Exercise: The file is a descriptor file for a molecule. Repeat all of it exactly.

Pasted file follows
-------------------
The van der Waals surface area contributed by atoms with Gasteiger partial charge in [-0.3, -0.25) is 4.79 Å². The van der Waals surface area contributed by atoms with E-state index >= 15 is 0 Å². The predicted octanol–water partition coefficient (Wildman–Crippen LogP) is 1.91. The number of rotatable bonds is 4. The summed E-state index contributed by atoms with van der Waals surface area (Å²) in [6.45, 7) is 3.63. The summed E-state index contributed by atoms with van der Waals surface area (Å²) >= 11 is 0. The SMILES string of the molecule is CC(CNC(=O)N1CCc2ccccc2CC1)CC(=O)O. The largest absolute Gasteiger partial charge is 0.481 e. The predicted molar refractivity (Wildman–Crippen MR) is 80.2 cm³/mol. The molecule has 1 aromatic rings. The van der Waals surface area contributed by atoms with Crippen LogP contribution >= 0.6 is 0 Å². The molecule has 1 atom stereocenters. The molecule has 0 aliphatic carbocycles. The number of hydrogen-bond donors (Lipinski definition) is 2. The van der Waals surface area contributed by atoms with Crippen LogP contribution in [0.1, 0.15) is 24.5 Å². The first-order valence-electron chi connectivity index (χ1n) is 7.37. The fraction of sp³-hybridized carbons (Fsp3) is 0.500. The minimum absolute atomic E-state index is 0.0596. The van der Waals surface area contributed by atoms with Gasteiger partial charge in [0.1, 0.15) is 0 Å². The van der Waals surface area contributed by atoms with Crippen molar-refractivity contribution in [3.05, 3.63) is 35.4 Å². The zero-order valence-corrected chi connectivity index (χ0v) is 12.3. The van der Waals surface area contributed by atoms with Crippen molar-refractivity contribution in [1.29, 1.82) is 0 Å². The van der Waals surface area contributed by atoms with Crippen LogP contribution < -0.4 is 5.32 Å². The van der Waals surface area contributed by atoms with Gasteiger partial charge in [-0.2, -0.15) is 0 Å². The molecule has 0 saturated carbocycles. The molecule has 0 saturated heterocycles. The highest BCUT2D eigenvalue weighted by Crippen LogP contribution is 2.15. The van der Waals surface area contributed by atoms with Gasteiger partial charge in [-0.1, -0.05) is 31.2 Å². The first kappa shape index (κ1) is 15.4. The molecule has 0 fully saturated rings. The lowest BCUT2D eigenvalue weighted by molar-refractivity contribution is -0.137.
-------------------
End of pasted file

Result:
The van der Waals surface area contributed by atoms with Gasteiger partial charge in [-0.3, -0.25) is 4.79 Å². The van der Waals surface area contributed by atoms with E-state index >= 15 is 0 Å². The predicted octanol–water partition coefficient (Wildman–Crippen LogP) is 1.91. The number of rotatable bonds is 4. The summed E-state index contributed by atoms with van der Waals surface area (Å²) in [6.45, 7) is 3.63. The summed E-state index contributed by atoms with van der Waals surface area (Å²) >= 11 is 0. The SMILES string of the molecule is CC(CNC(=O)N1CCc2ccccc2CC1)CC(=O)O. The largest absolute Gasteiger partial charge is 0.481 e. The predicted molar refractivity (Wildman–Crippen MR) is 80.2 cm³/mol. The molecule has 1 aromatic rings. The van der Waals surface area contributed by atoms with Crippen LogP contribution >= 0.6 is 0 Å². The molecule has 1 atom stereocenters. The molecule has 0 aliphatic carbocycles. The number of hydrogen-bond donors (Lipinski definition) is 2. The van der Waals surface area contributed by atoms with Crippen LogP contribution in [0.1, 0.15) is 24.5 Å². The first-order valence-electron chi connectivity index (χ1n) is 7.37. The fraction of sp³-hybridized carbons (Fsp3) is 0.500. The minimum absolute atomic E-state index is 0.0596. The van der Waals surface area contributed by atoms with Gasteiger partial charge in [0.1, 0.15) is 0 Å². The van der Waals surface area contributed by atoms with Crippen molar-refractivity contribution in [3.05, 3.63) is 35.4 Å². The zero-order valence-corrected chi connectivity index (χ0v) is 12.3. The van der Waals surface area contributed by atoms with Crippen molar-refractivity contribution in [1.29, 1.82) is 0 Å². The van der Waals surface area contributed by atoms with Crippen LogP contribution < -0.4 is 5.32 Å². The van der Waals surface area contributed by atoms with Gasteiger partial charge in [-0.2, -0.15) is 0 Å². The molecule has 0 saturated carbocycles. The molecule has 0 saturated heterocycles. The highest BCUT2D eigenvalue weighted by Crippen LogP contribution is 2.15. The van der Waals surface area contributed by atoms with Gasteiger partial charge in [-0.1, -0.05) is 31.2 Å². The first kappa shape index (κ1) is 15.4. The molecule has 0 fully saturated rings. The lowest BCUT2D eigenvalue weighted by molar-refractivity contribution is -0.137.